The , named after its inventor Robert Jarvik, is not really a replacement heart at all. It is basically a pump that fits inside one of the chambers of the heart and takes over its pumping function. Although not approved in the UK except in extremis, Jarvik hearts are regularly fitted in the USA and the experience has demonstrated three things. First that the heart does not need a pulse. Mechanical pumps drive blood around the body at a constant pace and this seems to be just as effective as a pulsed delivery. Next the Jarvik can keep the patient going until a donor heart becomes available – a so-called ‘bridge to transplant’. But more exciting and unexpected was the ‘bridge to recovery’. The fitting of mechanical hearts has demonstrated that natural hearts can, if given a break, recover. So some patients have had the Jarvik fitted and then removed when their natural heart is back to normal.
Doctors such as Stephen Westaby, and other pioneers whom I mentioned in Issue #278, understand that it is only by pushing the boundaries that we advance our knowledge. Which takes me back to Kirsty, and an extract from the book:‘When we felt she was old enough to discuss it we asked for permission to carry out a scan to show how the remodelled heart had developed. What we found was quite extraordinary. Apart from the double-orifice mitral valve (created by Westaby’s operation) her heart appeared normal, as did her new left coronary artery. Only a thin scar showed the position of the line of stitches up the heart. Remarkably, all other scar tissue had disappeared. The whole inner lining of her left ventricle had been pure white scar tissue – now all gone.’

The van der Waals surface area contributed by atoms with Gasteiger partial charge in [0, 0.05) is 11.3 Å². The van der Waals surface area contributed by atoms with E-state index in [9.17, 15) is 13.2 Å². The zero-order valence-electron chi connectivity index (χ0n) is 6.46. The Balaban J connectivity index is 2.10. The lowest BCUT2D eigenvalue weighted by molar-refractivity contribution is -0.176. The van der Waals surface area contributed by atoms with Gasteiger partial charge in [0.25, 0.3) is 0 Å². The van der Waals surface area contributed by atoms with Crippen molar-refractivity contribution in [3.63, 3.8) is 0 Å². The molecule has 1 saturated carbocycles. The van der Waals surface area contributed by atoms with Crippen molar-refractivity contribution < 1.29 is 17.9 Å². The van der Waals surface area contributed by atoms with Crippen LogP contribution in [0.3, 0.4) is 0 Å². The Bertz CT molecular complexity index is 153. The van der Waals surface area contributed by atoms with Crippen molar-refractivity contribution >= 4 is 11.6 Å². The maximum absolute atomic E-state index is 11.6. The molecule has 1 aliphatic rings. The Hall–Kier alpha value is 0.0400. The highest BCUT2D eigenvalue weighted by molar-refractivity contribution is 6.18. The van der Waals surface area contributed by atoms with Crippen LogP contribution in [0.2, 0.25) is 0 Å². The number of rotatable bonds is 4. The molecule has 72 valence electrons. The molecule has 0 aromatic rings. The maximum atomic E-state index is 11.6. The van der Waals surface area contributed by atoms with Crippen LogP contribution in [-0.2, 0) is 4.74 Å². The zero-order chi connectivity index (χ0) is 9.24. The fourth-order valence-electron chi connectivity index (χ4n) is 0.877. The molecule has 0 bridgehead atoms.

This revelation demonstrated that an infant’s own cardiac stem cells can regenerate heart muscle. ‘Adults cannot recover in the same way,‘continues Westaby, ‘unless we can identify and culture stem cells for an adult heart, inject them at the same time as their coronary bypass surgery or get them in through a catheter in the heart.’ Westaby has taken up this challenge and is assisting Celixir, a company set up by Sir Martin Evans and based in Cardiff. Last year Celixir reported the results of a trial in which allogeneic stem cells were delivered during bypass surgery to eleven patients suffering from severe heart failure. The result was a 30% improvement in heart function, a 40% decrease in cardiac scarring and after 36 months all patients remained alive. The treatment, called Heartcel has now been licensed to Daiichi Sankyo in Japan, leaving Celixir to plan trials in the USA and Europe.
Meanwhile another private company based in Wales and backed by Westaby, Calon Cardio, is preparing to test a new and improved mechanical pump. Called the MiniVad this is designed to overcome problems experienced by some patients with pumps, namely damage to the blood and dangerous clotting.
Medical science is indeed fascinating, it is rewarding for doctors and for patients – and, by exercising due care and attention, it is rewarding for investors also.